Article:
Monday, August 22, 2005

Spicoli in Tehran

There has been a lot in the media lately about Iran. The controversial elections, the nuclear threat, the war in the country next door that has practically the same name! It's all very confusing. Luckily, the first piece in Sean Penn's much awaited series on his trip to Iran has finally been published in the San Francisco Chronicle. Sean will clear it all up for us.

It's the week preceding presidential elections. Candidates attack one another's credibility. Activists push to boycott the vote. Traffic and pollution choke the cities. Leftists support a no-win idealist. Preachers guide their flocks toward political starboard. The media have fallen under the grip of standing power, and should they defy it, they're imprisoned. University students promote human rights, while fundamentalists deny them. It is a culture in love with cinema. With Brad Pitt. Angelina Jolie. And anything Steven Spielberg. It is a nation of nuclear power, where the lobbies of the religious right effectively blur the lines between church and state. But it is also a country of good and hospitable people. And when the local team wins a big match, there is dancing, kissing, drinking and drugs in the streets. Women are graduating the campuses in higher and higher numbers, occupying government in higher and higher numbers. Sound familiar?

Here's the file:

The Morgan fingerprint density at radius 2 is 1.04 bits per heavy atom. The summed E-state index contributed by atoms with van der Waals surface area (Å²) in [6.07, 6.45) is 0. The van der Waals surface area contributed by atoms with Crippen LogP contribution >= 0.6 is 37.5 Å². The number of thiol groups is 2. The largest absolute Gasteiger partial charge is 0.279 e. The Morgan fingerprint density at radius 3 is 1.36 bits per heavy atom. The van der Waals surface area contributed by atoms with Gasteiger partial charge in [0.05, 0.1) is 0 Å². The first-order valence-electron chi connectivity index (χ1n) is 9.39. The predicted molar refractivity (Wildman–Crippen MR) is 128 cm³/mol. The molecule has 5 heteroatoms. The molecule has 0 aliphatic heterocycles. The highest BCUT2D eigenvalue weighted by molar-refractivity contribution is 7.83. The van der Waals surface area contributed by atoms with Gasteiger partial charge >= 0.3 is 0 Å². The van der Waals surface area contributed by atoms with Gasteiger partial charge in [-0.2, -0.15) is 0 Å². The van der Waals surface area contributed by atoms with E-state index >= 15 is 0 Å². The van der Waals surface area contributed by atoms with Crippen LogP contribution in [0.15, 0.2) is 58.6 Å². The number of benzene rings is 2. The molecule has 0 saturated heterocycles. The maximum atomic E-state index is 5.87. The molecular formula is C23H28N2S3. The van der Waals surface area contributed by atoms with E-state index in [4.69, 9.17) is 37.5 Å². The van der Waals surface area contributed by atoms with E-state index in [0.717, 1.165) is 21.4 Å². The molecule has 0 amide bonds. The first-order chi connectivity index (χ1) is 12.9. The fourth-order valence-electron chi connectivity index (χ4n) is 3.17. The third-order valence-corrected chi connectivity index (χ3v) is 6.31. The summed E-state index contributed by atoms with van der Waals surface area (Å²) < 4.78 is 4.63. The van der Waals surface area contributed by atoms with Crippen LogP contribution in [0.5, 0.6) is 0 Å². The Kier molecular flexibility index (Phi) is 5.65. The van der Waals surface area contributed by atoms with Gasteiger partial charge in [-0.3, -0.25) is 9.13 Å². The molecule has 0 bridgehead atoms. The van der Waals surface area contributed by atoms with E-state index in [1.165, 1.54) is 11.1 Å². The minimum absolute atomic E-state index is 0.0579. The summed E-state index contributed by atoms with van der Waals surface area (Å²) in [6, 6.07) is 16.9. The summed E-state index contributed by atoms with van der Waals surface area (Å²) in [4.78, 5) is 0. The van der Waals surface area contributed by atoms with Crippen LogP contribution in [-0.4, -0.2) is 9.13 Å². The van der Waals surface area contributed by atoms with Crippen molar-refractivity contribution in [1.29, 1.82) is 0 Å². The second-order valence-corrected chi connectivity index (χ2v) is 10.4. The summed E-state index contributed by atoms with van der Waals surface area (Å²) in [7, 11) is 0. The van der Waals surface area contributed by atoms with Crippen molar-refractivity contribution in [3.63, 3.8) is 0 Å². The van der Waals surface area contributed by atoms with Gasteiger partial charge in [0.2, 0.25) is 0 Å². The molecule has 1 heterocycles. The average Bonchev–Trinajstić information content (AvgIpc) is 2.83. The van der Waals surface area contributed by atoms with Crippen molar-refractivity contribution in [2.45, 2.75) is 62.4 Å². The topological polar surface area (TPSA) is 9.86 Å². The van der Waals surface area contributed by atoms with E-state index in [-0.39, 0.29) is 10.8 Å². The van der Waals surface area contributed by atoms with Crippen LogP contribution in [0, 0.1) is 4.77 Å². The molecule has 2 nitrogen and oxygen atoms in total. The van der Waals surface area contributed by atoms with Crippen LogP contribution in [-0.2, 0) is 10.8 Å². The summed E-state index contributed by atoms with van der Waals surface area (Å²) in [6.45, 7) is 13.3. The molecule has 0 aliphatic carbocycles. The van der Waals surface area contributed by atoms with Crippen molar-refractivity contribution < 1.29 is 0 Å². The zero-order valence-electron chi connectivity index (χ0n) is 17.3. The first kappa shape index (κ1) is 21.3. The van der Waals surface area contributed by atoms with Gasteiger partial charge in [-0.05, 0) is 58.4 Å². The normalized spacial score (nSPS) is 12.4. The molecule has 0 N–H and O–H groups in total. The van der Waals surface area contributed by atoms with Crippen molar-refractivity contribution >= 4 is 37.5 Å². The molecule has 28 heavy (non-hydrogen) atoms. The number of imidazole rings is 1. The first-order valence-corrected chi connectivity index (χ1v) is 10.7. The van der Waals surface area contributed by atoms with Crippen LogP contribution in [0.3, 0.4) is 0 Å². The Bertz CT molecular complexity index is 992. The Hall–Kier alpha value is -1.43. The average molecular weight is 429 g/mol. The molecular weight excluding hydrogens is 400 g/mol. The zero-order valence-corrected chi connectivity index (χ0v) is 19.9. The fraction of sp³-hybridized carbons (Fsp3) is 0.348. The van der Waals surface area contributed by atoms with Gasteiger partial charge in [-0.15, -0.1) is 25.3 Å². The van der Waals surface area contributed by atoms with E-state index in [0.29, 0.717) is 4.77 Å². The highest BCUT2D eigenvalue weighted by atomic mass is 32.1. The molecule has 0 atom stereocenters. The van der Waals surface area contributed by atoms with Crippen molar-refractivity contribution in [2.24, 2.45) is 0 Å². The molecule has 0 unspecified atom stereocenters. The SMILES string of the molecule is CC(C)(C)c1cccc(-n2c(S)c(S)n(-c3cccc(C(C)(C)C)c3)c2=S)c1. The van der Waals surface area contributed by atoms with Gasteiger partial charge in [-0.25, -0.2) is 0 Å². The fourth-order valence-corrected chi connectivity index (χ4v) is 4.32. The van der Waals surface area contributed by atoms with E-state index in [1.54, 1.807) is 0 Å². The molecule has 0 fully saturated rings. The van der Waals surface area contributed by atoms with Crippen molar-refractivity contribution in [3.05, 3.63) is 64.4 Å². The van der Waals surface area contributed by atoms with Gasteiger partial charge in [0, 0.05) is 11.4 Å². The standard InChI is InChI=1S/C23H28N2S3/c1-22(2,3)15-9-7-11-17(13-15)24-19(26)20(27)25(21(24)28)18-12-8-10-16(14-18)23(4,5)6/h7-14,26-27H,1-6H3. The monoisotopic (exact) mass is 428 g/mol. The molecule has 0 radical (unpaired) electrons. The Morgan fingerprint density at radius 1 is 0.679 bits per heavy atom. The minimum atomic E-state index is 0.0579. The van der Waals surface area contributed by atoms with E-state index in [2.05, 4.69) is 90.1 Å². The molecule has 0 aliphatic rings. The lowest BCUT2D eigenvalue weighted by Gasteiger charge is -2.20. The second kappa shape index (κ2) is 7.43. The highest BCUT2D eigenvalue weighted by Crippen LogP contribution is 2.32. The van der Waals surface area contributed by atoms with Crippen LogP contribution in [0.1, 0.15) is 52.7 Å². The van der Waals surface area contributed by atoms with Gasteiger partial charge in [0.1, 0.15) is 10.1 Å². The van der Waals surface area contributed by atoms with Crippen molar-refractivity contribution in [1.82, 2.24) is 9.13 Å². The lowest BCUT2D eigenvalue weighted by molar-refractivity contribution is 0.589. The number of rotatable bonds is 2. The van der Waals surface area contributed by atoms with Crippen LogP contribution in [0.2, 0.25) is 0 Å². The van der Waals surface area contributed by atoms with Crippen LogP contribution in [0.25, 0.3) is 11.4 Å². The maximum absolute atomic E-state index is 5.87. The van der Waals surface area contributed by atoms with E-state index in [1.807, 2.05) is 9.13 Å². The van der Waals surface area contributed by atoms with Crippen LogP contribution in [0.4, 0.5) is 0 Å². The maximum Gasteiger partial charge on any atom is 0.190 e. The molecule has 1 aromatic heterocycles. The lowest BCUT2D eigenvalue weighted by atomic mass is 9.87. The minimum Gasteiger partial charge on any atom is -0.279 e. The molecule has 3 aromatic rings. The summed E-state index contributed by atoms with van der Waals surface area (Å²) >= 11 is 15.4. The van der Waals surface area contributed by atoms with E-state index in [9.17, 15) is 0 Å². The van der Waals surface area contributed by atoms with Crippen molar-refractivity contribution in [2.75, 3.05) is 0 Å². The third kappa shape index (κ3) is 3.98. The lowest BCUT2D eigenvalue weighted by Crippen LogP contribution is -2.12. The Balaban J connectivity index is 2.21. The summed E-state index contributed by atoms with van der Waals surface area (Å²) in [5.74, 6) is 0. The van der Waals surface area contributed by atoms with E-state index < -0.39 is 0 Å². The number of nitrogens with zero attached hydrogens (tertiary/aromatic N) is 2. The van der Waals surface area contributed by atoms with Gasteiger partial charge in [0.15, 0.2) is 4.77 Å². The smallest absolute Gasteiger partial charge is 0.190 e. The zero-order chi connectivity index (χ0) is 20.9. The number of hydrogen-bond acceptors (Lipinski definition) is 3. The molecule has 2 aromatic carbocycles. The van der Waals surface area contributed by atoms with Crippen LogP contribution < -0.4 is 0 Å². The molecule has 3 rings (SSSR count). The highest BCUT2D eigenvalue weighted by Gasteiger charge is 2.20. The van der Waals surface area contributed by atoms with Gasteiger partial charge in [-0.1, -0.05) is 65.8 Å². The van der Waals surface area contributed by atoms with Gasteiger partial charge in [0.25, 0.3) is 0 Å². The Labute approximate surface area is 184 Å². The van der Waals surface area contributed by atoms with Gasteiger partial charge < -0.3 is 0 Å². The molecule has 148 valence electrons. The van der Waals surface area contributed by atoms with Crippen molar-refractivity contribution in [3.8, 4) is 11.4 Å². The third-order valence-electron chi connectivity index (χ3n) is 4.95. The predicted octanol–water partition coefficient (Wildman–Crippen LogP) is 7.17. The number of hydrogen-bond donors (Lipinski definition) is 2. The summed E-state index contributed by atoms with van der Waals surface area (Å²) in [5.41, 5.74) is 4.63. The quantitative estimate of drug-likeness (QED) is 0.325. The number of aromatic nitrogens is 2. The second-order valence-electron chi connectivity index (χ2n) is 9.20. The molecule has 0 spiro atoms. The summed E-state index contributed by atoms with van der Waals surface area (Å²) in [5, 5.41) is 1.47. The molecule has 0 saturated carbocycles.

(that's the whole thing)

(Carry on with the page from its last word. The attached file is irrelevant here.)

Wow, Sean, yes. Iran sounds just like America! Remember when the Canadian journalist went to the States a couple of years back and took pictures of a prison and was arrested and murdered by the government? Oh, wait, that was Iran. Okay, well, remember how the government executed two teenagers in Memphis in July just for been gay? No, that was in Mashhad. That's Iran too, right? Well, alright, you do mention the grip that the media has fallen under. I will grant you that point. Because, in America, Fox News is popular and right wing and changing the channel is hard when you left the remote on the other side of the room, and in Iran independant newspapers are shut down by the state, satellite dishes are illegal and bloggers have been imprisoned just for blogging. Which, you know, is pretty much the same thing.

I'm all for showing that Iranians are not all crazy fundamentalist Muslims. It is a very important point to be made. But the Iranian state is still very repressive. This is not the same thing as having an freely elected government that you don't like. This type of comparison is only slightly less infuriating than the Bush as Hitler analogy. It's lazy thinking, and it is offensive to people who have actually been oppressed by their governments.

Personally, I think I preferred Sean Penn when he was beating up paparazzi and smacking Madonna around (come to think of it, I preferred her then too).

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